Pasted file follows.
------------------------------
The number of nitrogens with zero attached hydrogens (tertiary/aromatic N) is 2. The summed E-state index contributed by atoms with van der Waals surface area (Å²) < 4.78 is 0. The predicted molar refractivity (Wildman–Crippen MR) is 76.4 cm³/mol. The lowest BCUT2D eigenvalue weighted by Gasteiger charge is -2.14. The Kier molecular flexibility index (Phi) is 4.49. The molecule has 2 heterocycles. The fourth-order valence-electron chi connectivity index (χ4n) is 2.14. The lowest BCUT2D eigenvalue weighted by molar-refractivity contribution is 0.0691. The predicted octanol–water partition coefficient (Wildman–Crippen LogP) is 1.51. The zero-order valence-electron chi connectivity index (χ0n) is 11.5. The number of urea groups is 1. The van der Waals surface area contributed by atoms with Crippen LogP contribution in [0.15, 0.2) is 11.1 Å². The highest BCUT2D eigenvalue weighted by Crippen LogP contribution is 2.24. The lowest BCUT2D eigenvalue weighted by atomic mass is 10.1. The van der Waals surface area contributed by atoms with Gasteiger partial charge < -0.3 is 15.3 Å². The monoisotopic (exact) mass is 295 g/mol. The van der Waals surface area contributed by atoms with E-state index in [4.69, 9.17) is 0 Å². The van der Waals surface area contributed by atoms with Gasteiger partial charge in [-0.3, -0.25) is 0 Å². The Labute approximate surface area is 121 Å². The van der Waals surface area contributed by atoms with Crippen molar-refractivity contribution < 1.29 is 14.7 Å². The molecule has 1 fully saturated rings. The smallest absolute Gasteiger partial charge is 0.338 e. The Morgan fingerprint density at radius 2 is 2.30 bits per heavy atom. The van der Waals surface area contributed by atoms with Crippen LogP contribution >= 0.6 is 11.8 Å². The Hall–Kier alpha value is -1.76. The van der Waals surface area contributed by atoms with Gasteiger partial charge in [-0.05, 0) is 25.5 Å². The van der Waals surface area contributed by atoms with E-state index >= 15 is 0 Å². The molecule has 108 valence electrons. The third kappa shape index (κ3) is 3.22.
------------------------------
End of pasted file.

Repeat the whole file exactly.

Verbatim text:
The number of nitrogens with zero attached hydrogens (tertiary/aromatic N) is 2. The summed E-state index contributed by atoms with van der Waals surface area (Å²) < 4.78 is 0. The predicted molar refractivity (Wildman–Crippen MR) is 76.4 cm³/mol. The lowest BCUT2D eigenvalue weighted by Gasteiger charge is -2.14. The Kier molecular flexibility index (Phi) is 4.49. The molecule has 2 heterocycles. The fourth-order valence-electron chi connectivity index (χ4n) is 2.14. The lowest BCUT2D eigenvalue weighted by molar-refractivity contribution is 0.0691. The predicted octanol–water partition coefficient (Wildman–Crippen LogP) is 1.51. The zero-order valence-electron chi connectivity index (χ0n) is 11.5. The number of urea groups is 1. The van der Waals surface area contributed by atoms with Crippen LogP contribution in [0.15, 0.2) is 11.1 Å². The highest BCUT2D eigenvalue weighted by Crippen LogP contribution is 2.24. The lowest BCUT2D eigenvalue weighted by atomic mass is 10.1. The van der Waals surface area contributed by atoms with Gasteiger partial charge < -0.3 is 15.3 Å². The monoisotopic (exact) mass is 295 g/mol. The van der Waals surface area contributed by atoms with E-state index in [4.69, 9.17) is 0 Å². The van der Waals surface area contributed by atoms with Gasteiger partial charge in [-0.3, -0.25) is 0 Å². The Labute approximate surface area is 121 Å². The van der Waals surface area contributed by atoms with Crippen molar-refractivity contribution < 1.29 is 14.7 Å². The molecule has 1 fully saturated rings. The smallest absolute Gasteiger partial charge is 0.338 e. The Morgan fingerprint density at radius 2 is 2.30 bits per heavy atom. The van der Waals surface area contributed by atoms with Crippen LogP contribution >= 0.6 is 11.8 Å². The Hall–Kier alpha value is -1.76. The van der Waals surface area contributed by atoms with Gasteiger partial charge in [-0.05, 0) is 25.5 Å². The van der Waals surface area contributed by atoms with E-state index >= 15 is 0 Å². The molecule has 108 valence electrons. The third kappa shape index (κ3) is 3.22.